Wednesday, December 28, 2011

If You Live in the UK and Love France...

The sponsors of The France Show (January 13 to 15, 2012 at Earls Court in London), are offering the readers of a special two-for-one deal on tickets for this popular French lifestyle expo. (At-the-door tickets are normally £13. Kids under 16 are free.) This year there will be wine tastings, cooking demos, info on relocation and property buying, a wide selection of French properties for sale, tourism ideas, a French marketplace, live music, petanque games, a bistro operated by Mon Plaisir (London’s oldest French restaurant) and much more. For full show info including a list of exhibitors and events, opening hours, a map and more, click here. To get the special deal (two tickets for £13), use the code PRP21 when booking here. Or, to order by phone, call: 01242 264777.

Saturday, December 24, 2011

An Artist Blossoms in St. Remy

Born on the French Caribbean island of Guadeloupe, Willy Dabriou was raised in Paris and came down to Provence to study art in Avignon. He settled in St. Remy in 1996. I've known Willy for years: he and his partner, Cornelius Alsen, have a thriving home-rental and management business here and are involved in lots of local activities. I see them at parties, gallery openings, concerts--and even once bumped into them on Lincoln Road in Miami Beach. I knew Willy was a world traveler with a particular passion for North Africa. But I only found out recently that, trapped inside, was a talented artist just dying to bust out. (He also sings beautifully--but that's a story for another day.)

About a year ago, Willy finally gave in to the artistic urge and started making jewelry: beautiful one-of-a-kind necklaces and bracelets crafted from shells, exotic beads, buttons, mother of pearl and more. Then came handbags, belts and the Moroccan-style slippers known as baboushes. Word began to spread and people began to buy. So Willy converted a guest-house on his own property into a workshop and showroom, which is open to the public for the next few weeks. Here you'll find necklaces starting at 35€, belts priced at 35€, funky and fun wool hats and a few gorgeous calfskin handbags (including one draped in skunk pelts, which Willy pronounces skoonk). The selection changes just about every day as new pieces are finished. Custom orders are welcome so if you have a favorite outfit missing that certain something, bring it in or send Willy a photo and he'll create the perfect accessory.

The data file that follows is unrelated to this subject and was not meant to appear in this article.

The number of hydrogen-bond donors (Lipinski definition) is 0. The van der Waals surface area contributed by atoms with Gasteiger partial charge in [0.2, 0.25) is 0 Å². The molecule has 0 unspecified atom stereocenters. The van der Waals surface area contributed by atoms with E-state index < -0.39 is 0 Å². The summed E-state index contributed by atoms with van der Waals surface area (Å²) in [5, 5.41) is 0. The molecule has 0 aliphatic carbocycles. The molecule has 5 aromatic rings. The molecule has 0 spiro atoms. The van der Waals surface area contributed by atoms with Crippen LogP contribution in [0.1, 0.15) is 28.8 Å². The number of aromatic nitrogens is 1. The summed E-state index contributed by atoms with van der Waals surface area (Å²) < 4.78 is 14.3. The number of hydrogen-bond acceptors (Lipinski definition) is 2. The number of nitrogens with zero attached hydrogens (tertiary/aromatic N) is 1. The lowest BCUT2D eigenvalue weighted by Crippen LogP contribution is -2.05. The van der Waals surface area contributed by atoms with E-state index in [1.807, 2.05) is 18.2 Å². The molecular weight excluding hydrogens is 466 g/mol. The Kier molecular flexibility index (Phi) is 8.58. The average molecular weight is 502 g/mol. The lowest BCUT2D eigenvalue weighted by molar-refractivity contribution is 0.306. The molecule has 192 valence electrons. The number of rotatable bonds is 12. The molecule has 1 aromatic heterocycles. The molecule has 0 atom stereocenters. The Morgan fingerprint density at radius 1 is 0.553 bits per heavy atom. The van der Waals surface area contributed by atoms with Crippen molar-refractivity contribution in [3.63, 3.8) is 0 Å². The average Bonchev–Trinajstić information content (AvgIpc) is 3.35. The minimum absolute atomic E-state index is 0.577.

Each time he has a large number of new creations, Willy stages a fashion show, complete with gorgeous models, great music, Champagne, a red carpet and a motorcycle (no fashion show should be without one!). Drop Willy an email and he'll add you to the invite list.

Willy's studio and showroom will be open to the public until January 13th so feel free to drop in. You'll know you're in the right place when you see the blue-hatted mannequin at the gate. If nothing else, you'll make a new friend: a charming and talented designer who had the courage to follow his bliss and transform his passion into an exciting new profession.

Willy Dabriou
#4, rue Emile Daillan
Photos: Willy set up the mannequin to make it easy to find his studio on his residential street; Willy's serene workshop overlooks the garden; a sampling from the newest "Afro-Glam" collection; the letters on the wall out front stand for Willy Dabriou Kreations; dusk falls on the garden, done up for the holidays.

Tuesday, December 20, 2011

J'Adore This Dior Commercial

Have you guys seen this Dior commercial, with Charlize Theron, Greta Garbo, Grace Kelly and Marilyn Monroe? It was directed by Oscar-winning French director Jean-Jacques Annaud and made using CGI or Computer Generated Imagery. Now I adore Dior even more...

Friday, December 16, 2011

Win This Lovely French Country Diary

A couple weeks ago I borrowed a copy of Pierre Deux's French Country, written 27 years ago by my old pal Linda Dannenberg. I needed a break from work...and a few hours on the couch with this gorgeous book was the perfect way to spend it. French Country is one of those timeless coffee-table books filled with captivating interiors that make you want to pull apart your house and redecorate immediately. It has beautifully researched chapters and sidebars on Provencale history, culture, fabrics, furniture, pottery, gardens and people, to name just a few. I decided then and there that I had to buy a copy for myself...and I planned to go to Amazon as soon as I got up off the couch. But the phone rang and I got distracted and the book--and the plan--were forgotten. And then, in one of those divine convergences of good luck and perfect timing that never seem to happen to me (I always pay full retail the week before the sale is announced), a friend gave me some old books because she's moving away. And lo and behold, there in the bag, was a copy of French Country. Score!

So why am I telling you all this? The book made me wonder what Linda had been up to, so I dropped her a note to check in. Turns out, Linda followed French Country with not one but five successful titles: New French Country, French Country Kitchens, Paris Bistro Cooking and Perfect Vinaigrettes. In between the last two, she collaborated with legendary chef Alain Ducasse on Ducasse: Flavors of France.

Clearly this is not a woman who lies down on the couch to read in the middle of the work day!

But wait, there's more. During all this fancy book writing, Linda has also been producing the hardcover French Country Diary, a week-at a-glance engagement calendar filled with evocative photos and vignettes of France. This is the 24th annual edition and apparently they've sold zillions. (Seriously, how did I miss all this?)

Stay with me here because we're almost at the part where you get free stuff.